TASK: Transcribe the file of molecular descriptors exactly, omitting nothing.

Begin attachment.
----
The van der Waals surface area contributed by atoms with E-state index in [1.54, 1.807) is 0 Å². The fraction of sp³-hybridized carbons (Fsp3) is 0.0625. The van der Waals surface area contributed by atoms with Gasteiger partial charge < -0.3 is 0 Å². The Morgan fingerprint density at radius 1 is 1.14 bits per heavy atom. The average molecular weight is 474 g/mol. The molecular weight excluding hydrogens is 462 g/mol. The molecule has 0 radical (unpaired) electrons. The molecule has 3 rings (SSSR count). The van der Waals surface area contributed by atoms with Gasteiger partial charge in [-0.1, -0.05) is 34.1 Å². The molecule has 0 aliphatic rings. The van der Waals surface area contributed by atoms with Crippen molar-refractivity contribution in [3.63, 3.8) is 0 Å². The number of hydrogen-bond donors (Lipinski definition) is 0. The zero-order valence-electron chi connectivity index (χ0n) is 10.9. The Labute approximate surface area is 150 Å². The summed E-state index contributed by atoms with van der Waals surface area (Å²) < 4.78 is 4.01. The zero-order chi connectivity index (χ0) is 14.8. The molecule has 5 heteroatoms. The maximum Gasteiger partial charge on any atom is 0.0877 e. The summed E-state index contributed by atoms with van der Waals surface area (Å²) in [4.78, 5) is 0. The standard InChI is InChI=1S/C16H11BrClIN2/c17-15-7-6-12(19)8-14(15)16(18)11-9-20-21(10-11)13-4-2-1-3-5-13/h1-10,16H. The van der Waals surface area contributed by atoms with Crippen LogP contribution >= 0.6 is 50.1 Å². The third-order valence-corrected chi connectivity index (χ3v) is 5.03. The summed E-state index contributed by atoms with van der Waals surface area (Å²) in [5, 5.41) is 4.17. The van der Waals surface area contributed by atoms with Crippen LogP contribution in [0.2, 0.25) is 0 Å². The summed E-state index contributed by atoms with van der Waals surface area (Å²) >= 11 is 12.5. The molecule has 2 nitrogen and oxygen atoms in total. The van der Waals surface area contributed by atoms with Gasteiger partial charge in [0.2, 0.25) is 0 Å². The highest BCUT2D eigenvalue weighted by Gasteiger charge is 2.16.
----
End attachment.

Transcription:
The van der Waals surface area contributed by atoms with E-state index in [1.54, 1.807) is 0 Å². The fraction of sp³-hybridized carbons (Fsp3) is 0.0625. The van der Waals surface area contributed by atoms with Gasteiger partial charge < -0.3 is 0 Å². The Morgan fingerprint density at radius 1 is 1.14 bits per heavy atom. The average molecular weight is 474 g/mol. The molecular weight excluding hydrogens is 462 g/mol. The molecule has 0 radical (unpaired) electrons. The molecule has 3 rings (SSSR count). The van der Waals surface area contributed by atoms with Gasteiger partial charge in [-0.1, -0.05) is 34.1 Å². The molecule has 0 aliphatic rings. The van der Waals surface area contributed by atoms with Crippen molar-refractivity contribution in [3.63, 3.8) is 0 Å². The number of hydrogen-bond donors (Lipinski definition) is 0. The zero-order valence-electron chi connectivity index (χ0n) is 10.9. The Labute approximate surface area is 150 Å². The summed E-state index contributed by atoms with van der Waals surface area (Å²) < 4.78 is 4.01. The zero-order chi connectivity index (χ0) is 14.8. The molecule has 5 heteroatoms. The maximum Gasteiger partial charge on any atom is 0.0877 e. The summed E-state index contributed by atoms with van der Waals surface area (Å²) in [4.78, 5) is 0. The standard InChI is InChI=1S/C16H11BrClIN2/c17-15-7-6-12(19)8-14(15)16(18)11-9-20-21(10-11)13-4-2-1-3-5-13/h1-10,16H. The van der Waals surface area contributed by atoms with Crippen LogP contribution >= 0.6 is 50.1 Å². The third-order valence-corrected chi connectivity index (χ3v) is 5.03. The summed E-state index contributed by atoms with van der Waals surface area (Å²) in [5, 5.41) is 4.17. The van der Waals surface area contributed by atoms with Crippen LogP contribution in [0.2, 0.25) is 0 Å². The summed E-state index contributed by atoms with van der Waals surface area (Å²) >= 11 is 12.5. The molecule has 2 nitrogen and oxygen atoms in total. The van der Waals surface area contributed by atoms with Gasteiger partial charge in [0.2, 0.25) is 0 Å². The highest BCUT2D eigenvalue weighted by Gasteiger charge is 2.16.